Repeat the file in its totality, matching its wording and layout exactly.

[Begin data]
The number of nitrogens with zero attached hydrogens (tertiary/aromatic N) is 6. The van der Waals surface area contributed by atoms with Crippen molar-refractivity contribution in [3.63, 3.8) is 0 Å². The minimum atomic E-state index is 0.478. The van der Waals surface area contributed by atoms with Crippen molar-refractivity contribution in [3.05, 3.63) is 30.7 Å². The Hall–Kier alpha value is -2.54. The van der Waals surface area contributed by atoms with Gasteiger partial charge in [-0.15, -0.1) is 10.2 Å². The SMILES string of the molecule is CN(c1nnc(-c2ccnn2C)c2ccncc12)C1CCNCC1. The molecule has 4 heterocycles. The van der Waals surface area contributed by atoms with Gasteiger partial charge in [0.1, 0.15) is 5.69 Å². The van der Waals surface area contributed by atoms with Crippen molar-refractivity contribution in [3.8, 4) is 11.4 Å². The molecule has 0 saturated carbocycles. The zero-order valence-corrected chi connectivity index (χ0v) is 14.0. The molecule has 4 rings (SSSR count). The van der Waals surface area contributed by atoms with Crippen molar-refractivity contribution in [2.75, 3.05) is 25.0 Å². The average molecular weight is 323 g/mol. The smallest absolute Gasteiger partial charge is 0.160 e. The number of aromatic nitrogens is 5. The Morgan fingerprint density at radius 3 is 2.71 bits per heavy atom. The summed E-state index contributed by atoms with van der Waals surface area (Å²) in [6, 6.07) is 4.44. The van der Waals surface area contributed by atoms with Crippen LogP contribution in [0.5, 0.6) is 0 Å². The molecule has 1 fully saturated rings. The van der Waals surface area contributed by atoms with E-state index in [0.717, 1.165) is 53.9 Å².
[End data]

The number of nitrogens with zero attached hydrogens (tertiary/aromatic N) is 6. The van der Waals surface area contributed by atoms with Crippen molar-refractivity contribution in [3.63, 3.8) is 0 Å². The minimum atomic E-state index is 0.478. The van der Waals surface area contributed by atoms with Crippen molar-refractivity contribution in [3.05, 3.63) is 30.7 Å². The Hall–Kier alpha value is -2.54. The van der Waals surface area contributed by atoms with Gasteiger partial charge in [-0.15, -0.1) is 10.2 Å². The SMILES string of the molecule is CN(c1nnc(-c2ccnn2C)c2ccncc12)C1CCNCC1. The molecule has 4 heterocycles. The van der Waals surface area contributed by atoms with Gasteiger partial charge in [0.1, 0.15) is 5.69 Å². The van der Waals surface area contributed by atoms with Crippen molar-refractivity contribution in [3.8, 4) is 11.4 Å². The molecule has 0 saturated carbocycles. The zero-order valence-corrected chi connectivity index (χ0v) is 14.0. The molecule has 4 rings (SSSR count). The van der Waals surface area contributed by atoms with Crippen molar-refractivity contribution in [2.75, 3.05) is 25.0 Å². The average molecular weight is 323 g/mol. The smallest absolute Gasteiger partial charge is 0.160 e. The number of aromatic nitrogens is 5. The Morgan fingerprint density at radius 3 is 2.71 bits per heavy atom. The summed E-state index contributed by atoms with van der Waals surface area (Å²) in [6, 6.07) is 4.44. The van der Waals surface area contributed by atoms with Crippen LogP contribution in [0.5, 0.6) is 0 Å². The molecule has 1 fully saturated rings. The van der Waals surface area contributed by atoms with E-state index in [0.717, 1.165) is 53.9 Å².